Tuesday, July 12, 2011

Colour network laser printing with the HP CP1025nw in Fedora 15

First, just a quick announcement. I will be expanding the focus of this blog to include personal reflections from my daily life and interactions with others. I think it would be healthier for my personal development to have a chance to organize thoughts and to have a conversation with others about it. Don't worry, I'll still keep linking to pictures of food.

Recently, I purchased two laser printers for my family to replace the costly (and ever-thirsty) inkjet printers we were using. The particular model I purchased was the HP CP1025nw, a colour laser printer with a 1000 page yield and network printing. 

For those of my friends still using inkjet printers, I highly recommend switching to laser. Colour laser printers can be had for as little as $130 these days. While they are more expensive than inkjet printers at first, the laser will print about 10 times as many pages between refills, and the toner will not dry out over time. High quality refills can also be found for very little.

When I first installed the printer in Fedora 15, the printer configuration wizard could not find the driver for this specific printer. I searched and there were two solutions which I came across.
  • hp-setup from the hplip package from the updates repo
  • the foo2zjs package from source
The foo2zjs solution, while requiring a out-of-repo compile and install, turned out to give a better print quality than the hplip solution. Here are the results of each:

You can see that the hplip print uses so much toner that the images shine. The texture of the prints noticeably change, and the words seem to have shadows behind them. It's using too much toner for everyday printing and, frankly, it looks a bit ridiculous. Luckily, the foo2zjs solution is much more reasonable with regards to toner use. There was some funny business with the letters, but only on that one line for unknown reason. The problem hasn't show up in regular printing.

I'm going to write about the instructions for installing foo2zjs on Fedora 15 today. These instructions are modified from the foo2zjs project site.

First, you need to download the foo2zjs package. Although the package is available in the rpmfusion repos, the firmware for the CP1025nw is not included. It does not appear that the firmware can be installed after compile time.
$ wget -O foo2zjs.tar.gz http://foo2zjs.rkkda.com/foo2zjs.tar.gz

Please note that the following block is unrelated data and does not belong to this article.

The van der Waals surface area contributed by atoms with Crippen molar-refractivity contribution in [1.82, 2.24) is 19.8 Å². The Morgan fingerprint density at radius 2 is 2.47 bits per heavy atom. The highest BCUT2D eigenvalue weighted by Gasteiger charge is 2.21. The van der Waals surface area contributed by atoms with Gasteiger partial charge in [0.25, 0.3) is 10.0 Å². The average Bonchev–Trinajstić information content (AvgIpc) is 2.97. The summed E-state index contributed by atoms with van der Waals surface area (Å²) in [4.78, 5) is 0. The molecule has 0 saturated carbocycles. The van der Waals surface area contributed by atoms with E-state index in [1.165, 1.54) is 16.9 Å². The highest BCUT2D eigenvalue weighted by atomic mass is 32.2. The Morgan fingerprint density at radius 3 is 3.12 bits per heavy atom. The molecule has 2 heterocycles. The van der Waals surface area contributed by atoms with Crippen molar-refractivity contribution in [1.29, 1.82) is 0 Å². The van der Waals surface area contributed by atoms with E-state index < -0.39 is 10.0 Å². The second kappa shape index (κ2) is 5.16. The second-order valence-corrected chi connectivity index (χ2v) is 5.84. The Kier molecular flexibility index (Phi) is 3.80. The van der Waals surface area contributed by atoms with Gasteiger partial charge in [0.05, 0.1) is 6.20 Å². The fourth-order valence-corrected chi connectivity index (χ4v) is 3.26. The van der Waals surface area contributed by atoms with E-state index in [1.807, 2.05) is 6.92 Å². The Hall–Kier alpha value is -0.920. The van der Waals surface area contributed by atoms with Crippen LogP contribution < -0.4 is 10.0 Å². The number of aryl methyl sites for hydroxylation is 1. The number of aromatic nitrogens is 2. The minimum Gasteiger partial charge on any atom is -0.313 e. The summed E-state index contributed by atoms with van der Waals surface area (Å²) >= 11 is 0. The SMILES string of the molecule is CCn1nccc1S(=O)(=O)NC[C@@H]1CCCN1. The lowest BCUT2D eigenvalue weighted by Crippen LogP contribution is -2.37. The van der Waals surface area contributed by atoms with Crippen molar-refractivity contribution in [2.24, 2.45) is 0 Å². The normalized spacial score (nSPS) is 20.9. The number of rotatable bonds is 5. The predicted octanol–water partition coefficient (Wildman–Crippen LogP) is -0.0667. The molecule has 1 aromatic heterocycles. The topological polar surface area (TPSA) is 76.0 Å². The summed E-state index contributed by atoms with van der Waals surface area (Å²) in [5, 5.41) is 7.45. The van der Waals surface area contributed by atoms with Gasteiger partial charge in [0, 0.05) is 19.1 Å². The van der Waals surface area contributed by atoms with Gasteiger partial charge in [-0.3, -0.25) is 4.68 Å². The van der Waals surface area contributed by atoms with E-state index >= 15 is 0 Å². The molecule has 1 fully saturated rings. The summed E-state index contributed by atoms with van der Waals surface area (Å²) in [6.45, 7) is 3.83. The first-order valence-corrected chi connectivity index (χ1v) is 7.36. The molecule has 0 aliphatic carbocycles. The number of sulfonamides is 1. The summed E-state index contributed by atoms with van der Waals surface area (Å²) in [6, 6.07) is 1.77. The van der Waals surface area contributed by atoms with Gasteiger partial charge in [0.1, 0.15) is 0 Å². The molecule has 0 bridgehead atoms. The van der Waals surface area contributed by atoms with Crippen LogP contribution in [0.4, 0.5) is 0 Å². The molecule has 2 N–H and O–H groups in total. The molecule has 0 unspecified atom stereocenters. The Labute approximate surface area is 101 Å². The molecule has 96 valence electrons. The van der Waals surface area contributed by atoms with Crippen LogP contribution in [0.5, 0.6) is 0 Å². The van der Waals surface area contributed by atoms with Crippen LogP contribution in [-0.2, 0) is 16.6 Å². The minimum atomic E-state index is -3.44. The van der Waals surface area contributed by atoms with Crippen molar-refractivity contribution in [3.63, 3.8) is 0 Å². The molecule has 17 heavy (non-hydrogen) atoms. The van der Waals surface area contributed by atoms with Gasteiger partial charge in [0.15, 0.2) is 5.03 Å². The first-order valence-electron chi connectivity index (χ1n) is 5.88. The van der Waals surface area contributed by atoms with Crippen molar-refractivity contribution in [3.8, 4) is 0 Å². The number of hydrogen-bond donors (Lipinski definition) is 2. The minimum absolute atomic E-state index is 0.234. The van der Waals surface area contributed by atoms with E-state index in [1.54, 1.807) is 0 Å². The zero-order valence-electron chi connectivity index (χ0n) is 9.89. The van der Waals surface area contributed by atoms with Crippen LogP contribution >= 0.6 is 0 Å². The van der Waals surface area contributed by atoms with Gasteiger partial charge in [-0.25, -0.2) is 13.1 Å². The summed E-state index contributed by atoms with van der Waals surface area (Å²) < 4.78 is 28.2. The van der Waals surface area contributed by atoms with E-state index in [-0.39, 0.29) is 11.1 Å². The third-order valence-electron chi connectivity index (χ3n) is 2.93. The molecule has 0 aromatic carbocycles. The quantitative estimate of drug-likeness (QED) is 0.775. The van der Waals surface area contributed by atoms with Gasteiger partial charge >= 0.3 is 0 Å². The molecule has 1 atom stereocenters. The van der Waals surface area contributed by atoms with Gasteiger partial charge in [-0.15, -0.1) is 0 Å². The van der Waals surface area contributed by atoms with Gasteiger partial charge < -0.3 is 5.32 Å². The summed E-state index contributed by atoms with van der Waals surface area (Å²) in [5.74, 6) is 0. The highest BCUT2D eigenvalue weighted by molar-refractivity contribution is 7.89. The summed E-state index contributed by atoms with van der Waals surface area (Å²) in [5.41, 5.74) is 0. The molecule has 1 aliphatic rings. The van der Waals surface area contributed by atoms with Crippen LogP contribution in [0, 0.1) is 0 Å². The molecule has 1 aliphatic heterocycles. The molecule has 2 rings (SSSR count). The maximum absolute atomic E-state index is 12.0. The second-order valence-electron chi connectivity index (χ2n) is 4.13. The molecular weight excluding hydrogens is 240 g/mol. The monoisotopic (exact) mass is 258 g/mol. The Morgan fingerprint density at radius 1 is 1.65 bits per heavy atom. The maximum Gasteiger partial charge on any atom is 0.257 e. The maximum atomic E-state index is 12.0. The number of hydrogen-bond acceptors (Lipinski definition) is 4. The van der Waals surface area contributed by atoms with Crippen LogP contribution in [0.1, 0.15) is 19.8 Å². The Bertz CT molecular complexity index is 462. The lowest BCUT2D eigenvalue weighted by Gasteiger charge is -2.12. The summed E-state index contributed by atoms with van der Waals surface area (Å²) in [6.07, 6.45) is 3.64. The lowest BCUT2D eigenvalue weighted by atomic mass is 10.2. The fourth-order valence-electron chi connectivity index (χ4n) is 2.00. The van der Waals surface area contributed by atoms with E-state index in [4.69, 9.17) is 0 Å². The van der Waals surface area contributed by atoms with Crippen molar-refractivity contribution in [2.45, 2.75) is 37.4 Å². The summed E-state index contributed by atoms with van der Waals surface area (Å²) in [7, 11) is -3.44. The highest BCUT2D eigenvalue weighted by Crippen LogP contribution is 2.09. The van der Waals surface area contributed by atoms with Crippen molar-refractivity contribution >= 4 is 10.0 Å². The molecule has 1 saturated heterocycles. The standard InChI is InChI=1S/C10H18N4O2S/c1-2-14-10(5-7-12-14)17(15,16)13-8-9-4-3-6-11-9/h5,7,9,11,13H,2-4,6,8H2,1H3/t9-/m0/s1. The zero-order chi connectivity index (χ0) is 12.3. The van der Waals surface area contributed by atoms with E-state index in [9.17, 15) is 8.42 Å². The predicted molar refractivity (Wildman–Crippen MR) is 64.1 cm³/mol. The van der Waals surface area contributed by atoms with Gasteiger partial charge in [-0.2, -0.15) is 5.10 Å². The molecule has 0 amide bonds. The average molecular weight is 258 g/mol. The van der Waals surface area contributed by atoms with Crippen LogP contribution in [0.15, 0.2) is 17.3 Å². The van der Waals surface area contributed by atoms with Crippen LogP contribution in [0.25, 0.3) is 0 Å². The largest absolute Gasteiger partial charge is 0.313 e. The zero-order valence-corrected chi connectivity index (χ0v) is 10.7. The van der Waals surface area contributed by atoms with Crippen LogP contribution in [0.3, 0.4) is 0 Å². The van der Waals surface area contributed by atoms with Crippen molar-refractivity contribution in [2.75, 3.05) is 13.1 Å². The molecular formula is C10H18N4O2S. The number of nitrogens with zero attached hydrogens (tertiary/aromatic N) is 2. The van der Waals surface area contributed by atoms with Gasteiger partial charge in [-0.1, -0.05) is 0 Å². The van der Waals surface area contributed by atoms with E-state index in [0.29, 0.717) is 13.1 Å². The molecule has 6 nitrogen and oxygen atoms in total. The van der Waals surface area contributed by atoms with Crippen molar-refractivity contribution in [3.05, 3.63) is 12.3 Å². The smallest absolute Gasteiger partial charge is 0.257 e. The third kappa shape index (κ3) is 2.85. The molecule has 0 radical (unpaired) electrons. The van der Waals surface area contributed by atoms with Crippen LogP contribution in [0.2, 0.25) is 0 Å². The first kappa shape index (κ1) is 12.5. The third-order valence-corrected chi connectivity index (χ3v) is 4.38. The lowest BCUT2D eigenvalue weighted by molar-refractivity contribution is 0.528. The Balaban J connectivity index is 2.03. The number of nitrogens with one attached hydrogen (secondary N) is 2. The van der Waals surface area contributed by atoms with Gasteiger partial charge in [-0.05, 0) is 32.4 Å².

Next, unpack it.
$ tar xvf foo2zjs.tar.gz; cd foo2zjs
 Afterwards, compile and then install the printer-specific firmware.
$ make
$ ./getweb 1025    #get firmware for the CP1025nw

Now, install the driver and restart cups.
$ sudo make install; sudo make cups
Now, you can start the regular printer install wizard and the CP1025nw should appear in your printer list.


Sunday, May 15, 2011

A page from my obscure hardware book: Infiniband on Ubuntu

A while back, I was tasked with setting a lab's new infiniband mesh on Ubuntu.

For those unfamiliar with infiniband, it is a high-end (read: expensive) networking interface which provides insane throughput with really low latency. Our particular implementation did 40gbps with microsecond latency in 2010. I'll give you a moment to pick your jaw up off the floor now. Finished? Ok, lets continue.

Infiniband has an open source friendly consortium backing its development so you would think it should be easy to set up right? Not so unfortunately. If you've stumbled on this page from a google search, chances are you already know what I'm talking about. The hardware drivers are provided as kernel modules sources, which must be compiled for each new version of the kernel.

Alarm bells should be going off in your head at this moment. The amount of work required to maintain the system just went up by an order of magnitude. There isn't a DKMS implementation of this available.

Since you're already reeling from the implications of the time lost maintaining this anyway, I've got more bad news for you Ubuntu users. The packages in question are only provided as RPMs. Ubuntu/Debian are not among the officially supported distributions. (Here's something to console you.)